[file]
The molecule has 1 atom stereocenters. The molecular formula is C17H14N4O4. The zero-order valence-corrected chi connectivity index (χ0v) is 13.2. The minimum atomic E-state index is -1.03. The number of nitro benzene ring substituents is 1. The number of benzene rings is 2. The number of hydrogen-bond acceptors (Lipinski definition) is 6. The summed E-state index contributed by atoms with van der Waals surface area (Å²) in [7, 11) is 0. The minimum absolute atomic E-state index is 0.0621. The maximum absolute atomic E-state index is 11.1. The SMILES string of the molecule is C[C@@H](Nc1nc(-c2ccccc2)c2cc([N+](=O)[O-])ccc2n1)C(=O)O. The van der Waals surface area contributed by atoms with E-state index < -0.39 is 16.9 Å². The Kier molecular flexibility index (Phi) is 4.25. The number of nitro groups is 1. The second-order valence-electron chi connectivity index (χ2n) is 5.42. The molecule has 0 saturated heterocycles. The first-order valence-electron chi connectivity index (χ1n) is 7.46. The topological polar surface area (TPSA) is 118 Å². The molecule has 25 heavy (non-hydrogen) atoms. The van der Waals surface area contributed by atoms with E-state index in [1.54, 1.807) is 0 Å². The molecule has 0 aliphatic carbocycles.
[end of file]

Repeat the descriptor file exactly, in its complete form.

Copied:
The molecule has 1 atom stereocenters. The molecular formula is C17H14N4O4. The zero-order valence-corrected chi connectivity index (χ0v) is 13.2. The minimum atomic E-state index is -1.03. The number of nitro benzene ring substituents is 1. The number of benzene rings is 2. The number of hydrogen-bond acceptors (Lipinski definition) is 6. The summed E-state index contributed by atoms with van der Waals surface area (Å²) in [7, 11) is 0. The minimum absolute atomic E-state index is 0.0621. The maximum absolute atomic E-state index is 11.1. The SMILES string of the molecule is C[C@@H](Nc1nc(-c2ccccc2)c2cc([N+](=O)[O-])ccc2n1)C(=O)O. The van der Waals surface area contributed by atoms with E-state index < -0.39 is 16.9 Å². The Kier molecular flexibility index (Phi) is 4.25. The number of nitro groups is 1. The second-order valence-electron chi connectivity index (χ2n) is 5.42. The molecule has 0 saturated heterocycles. The first-order valence-electron chi connectivity index (χ1n) is 7.46. The topological polar surface area (TPSA) is 118 Å². The molecule has 25 heavy (non-hydrogen) atoms. The van der Waals surface area contributed by atoms with E-state index in [1.54, 1.807) is 0 Å². The molecule has 0 aliphatic carbocycles.